The Quad Small Form Factor Pluggable Double Density (QSFP-DD) is the industry’s smallest 400GbE module and provides the highest port bandwidth density. Rigorous tests verify its suitability as a next-generation high-density, high-speed pluggable module.
The thermal performance of the Quad Small Form Factor Pluggable Double Density (QSFP-DD) module has been extensively evaluated for use in a high-performance data center environment. Thermal test data and results for the feasibility of 15W QSFP-DD modules have been presented and analyzed showing temperature rise versus airflow.
The QSFP-DD is the industry’s smallest 400GbE (Gigabit Ethernet) module and provides the highest port bandwidth density. Developed in collaboration with the Quad Small Form Factor Pluggable Double Density (QSFP-DD) Multi Source Agreement (MSA) group, the QSFP-DD meets market demand for a next-generation high-density, high-speed pluggable module.
Development of the QSFP-DD form factor leveraged the industry’s significant manufacturing capabilities and cost structure supporting QSFP+ and QSFP28 de facto standards for 40GbE and 100GbE. The form factor enables 36 ports of 400GbE in a single rack unit (RU) and provides more than 14Tb/s of bandwidth.
The QSFP-DD module is backward compatible with all QSFP-based transceivers from 40Gb/s to 200Gb/s, and can support a range of products including:
- 3m of passive copper cables
- 100m over parallel multi-mode fiber
- 500m over parallel single-mode fiber
- 2km and 10km over duplex single-mode fiber
- Wavelength-division multiplexing (WDM) and coherent optics
Thermal Requirements & Testing
Among the challenges of designing a piece of equipment with pluggable modules is that each socket must be capable of handling the maximum thermal load. Based on a survey of all anticipated optical module types and reaches, cooling of at least 15W is necessary to support the maximum reach of the QSFP-DD.
Fortunately, there is significant industry experience in both building and cooling the small form-factor family of modules, including smaller SFP single-lane modules and backward compatible QSFP four-lane modules, both of which are in densely employed in today’s network switches. These past experiences are translatable to the QSFP-DD pluggable module and, with further innovation, 15W is considered easily achievable in 400GbE products.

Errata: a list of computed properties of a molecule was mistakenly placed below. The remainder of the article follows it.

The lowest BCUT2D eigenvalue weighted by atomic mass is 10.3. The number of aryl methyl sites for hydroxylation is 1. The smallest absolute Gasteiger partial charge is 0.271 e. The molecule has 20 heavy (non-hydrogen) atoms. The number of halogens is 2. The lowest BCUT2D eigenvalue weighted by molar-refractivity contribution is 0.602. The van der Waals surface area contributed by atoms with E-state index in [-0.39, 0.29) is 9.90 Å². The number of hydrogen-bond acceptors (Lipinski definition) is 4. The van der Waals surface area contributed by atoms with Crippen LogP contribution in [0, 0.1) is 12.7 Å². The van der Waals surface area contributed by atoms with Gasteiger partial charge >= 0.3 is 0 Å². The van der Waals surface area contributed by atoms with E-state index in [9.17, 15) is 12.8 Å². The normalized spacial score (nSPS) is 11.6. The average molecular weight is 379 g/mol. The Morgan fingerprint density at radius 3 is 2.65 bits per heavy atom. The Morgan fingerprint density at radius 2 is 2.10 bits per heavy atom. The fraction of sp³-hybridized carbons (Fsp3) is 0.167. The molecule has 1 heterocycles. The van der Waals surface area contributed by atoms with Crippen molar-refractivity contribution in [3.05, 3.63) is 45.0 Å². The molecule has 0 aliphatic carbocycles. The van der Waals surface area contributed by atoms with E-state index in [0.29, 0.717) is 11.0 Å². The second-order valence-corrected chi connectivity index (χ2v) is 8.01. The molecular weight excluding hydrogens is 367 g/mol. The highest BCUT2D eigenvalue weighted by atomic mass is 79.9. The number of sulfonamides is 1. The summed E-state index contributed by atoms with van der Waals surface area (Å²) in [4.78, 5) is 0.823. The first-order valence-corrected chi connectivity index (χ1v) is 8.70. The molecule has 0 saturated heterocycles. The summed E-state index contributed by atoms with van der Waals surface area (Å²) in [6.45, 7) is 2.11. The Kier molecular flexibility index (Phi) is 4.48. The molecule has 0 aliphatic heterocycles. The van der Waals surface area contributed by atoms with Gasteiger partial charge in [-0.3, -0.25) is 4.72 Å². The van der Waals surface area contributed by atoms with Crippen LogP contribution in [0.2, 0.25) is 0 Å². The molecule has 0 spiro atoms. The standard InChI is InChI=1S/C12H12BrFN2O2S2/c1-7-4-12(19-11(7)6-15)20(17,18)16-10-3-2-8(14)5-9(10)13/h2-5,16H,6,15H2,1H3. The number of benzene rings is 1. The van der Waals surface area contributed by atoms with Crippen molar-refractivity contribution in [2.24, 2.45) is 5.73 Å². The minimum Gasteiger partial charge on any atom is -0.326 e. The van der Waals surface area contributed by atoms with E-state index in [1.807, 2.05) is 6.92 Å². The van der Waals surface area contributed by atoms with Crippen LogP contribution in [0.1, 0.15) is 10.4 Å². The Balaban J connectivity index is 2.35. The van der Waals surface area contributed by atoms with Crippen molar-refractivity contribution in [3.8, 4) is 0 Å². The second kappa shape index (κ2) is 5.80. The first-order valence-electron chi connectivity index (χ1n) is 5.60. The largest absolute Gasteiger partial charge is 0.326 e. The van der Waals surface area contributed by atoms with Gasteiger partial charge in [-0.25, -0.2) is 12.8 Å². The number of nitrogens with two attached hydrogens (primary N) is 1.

System design flexibility to optimize thermal cooling is one of the key advantages of QSFP-DD modules. Their flat top design enables riding heat sinks and/or heat pipes to be optimized with numerous thermal innovations, including range-of-port inlet, port exhaust, and side-to-side cooling options.
High-density systems utilize different printed circuit board (PCB) layouts, fan placement, and air flow control to allow optimization of routing, module placement, and airflow. A belly-to-belly layout may place QSFP-DD modules on opposite sides of the PCB. In this design, the air flows on both sides of the PCB to provide module cooling advantages. This design also provides better signal integrity of the high-speed traces into the modules when compared to a stacked card cage. One downside of the belly-to-belly layout is the limited height of components on the PCB and the reduced height of the heat sink on the high-power switch chip.
Another option, the stacked layout, places QSFP-DD modules on the same side of the PCB, so air flows on only one side. By maximizing the heat sink height, this layout provides advantages for cooling the switch chip. The primary challenge of using the stacked design is maintaining the signal integrity of the high-speed traces to the upper stacked card cage and cooling the lower cage module.
Thermal tests have been conducted to characterize QSFP-DD module and cage thermal performance under specified operating ranges in order to ensure that QSFP-DD solutions remain robust when subjected to temperature extremes. Results of extensive testing have documented detailed airflow and thermal results using T-rise as the key parameter for system design. In each case, the target thermal performance is to hold the rise in temperature from the ambient to the module case below 30°C.
Thermal Test 1: Stacked Cage Test Case
The ability to cool modules in both upper and lower slots requires heat sinks integrated into a 2×1 card cage. Testing was performed to determine the thermal performance of the module-cage and heat-sink combination with high-power optical modules. Module thermal testing was performed using side-by-side 2×1 cages representing a 1RU switch.